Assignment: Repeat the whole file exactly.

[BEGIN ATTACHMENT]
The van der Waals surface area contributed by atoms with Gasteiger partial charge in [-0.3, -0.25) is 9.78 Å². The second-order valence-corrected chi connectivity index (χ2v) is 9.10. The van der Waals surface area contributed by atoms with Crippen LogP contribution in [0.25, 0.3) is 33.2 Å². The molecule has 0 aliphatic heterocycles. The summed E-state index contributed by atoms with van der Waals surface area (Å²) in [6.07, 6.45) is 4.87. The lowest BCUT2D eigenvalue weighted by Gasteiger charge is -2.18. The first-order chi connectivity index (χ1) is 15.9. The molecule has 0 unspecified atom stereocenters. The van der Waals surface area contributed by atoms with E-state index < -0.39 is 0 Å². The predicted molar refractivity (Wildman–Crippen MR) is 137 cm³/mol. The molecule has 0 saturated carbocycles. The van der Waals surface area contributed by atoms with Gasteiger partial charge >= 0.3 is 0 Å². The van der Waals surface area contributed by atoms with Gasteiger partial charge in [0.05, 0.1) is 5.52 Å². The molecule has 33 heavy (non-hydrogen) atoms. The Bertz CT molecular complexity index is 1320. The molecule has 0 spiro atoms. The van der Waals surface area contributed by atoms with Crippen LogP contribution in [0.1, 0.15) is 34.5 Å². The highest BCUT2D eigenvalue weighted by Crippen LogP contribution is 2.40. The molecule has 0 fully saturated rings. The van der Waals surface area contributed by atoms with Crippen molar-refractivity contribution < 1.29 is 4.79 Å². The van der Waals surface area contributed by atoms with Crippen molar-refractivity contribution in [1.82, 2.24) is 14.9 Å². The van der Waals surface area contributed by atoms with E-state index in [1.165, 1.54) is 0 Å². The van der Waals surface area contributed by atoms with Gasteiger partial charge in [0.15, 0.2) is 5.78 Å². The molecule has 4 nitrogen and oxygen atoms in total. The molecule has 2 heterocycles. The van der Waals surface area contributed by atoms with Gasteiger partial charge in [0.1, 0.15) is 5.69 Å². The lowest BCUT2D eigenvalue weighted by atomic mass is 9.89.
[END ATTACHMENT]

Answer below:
The van der Waals surface area contributed by atoms with Gasteiger partial charge in [-0.3, -0.25) is 9.78 Å². The second-order valence-corrected chi connectivity index (χ2v) is 9.10. The van der Waals surface area contributed by atoms with Crippen LogP contribution in [0.25, 0.3) is 33.2 Å². The molecule has 0 aliphatic heterocycles. The summed E-state index contributed by atoms with van der Waals surface area (Å²) in [6.07, 6.45) is 4.87. The lowest BCUT2D eigenvalue weighted by Gasteiger charge is -2.18. The first-order chi connectivity index (χ1) is 15.9. The molecule has 0 unspecified atom stereocenters. The van der Waals surface area contributed by atoms with E-state index < -0.39 is 0 Å². The predicted molar refractivity (Wildman–Crippen MR) is 137 cm³/mol. The molecule has 0 saturated carbocycles. The van der Waals surface area contributed by atoms with Gasteiger partial charge >= 0.3 is 0 Å². The van der Waals surface area contributed by atoms with Gasteiger partial charge in [0.05, 0.1) is 5.52 Å². The molecule has 33 heavy (non-hydrogen) atoms. The Bertz CT molecular complexity index is 1320. The molecule has 0 spiro atoms. The van der Waals surface area contributed by atoms with Crippen LogP contribution in [0.1, 0.15) is 34.5 Å². The highest BCUT2D eigenvalue weighted by Crippen LogP contribution is 2.40. The molecule has 0 fully saturated rings. The van der Waals surface area contributed by atoms with Crippen molar-refractivity contribution < 1.29 is 4.79 Å². The van der Waals surface area contributed by atoms with Crippen molar-refractivity contribution in [1.82, 2.24) is 14.9 Å². The van der Waals surface area contributed by atoms with E-state index in [1.165, 1.54) is 0 Å². The van der Waals surface area contributed by atoms with Gasteiger partial charge in [0.15, 0.2) is 5.78 Å². The molecule has 4 nitrogen and oxygen atoms in total. The molecule has 2 heterocycles. The van der Waals surface area contributed by atoms with Gasteiger partial charge in [0.1, 0.15) is 5.69 Å². The lowest BCUT2D eigenvalue weighted by atomic mass is 9.89.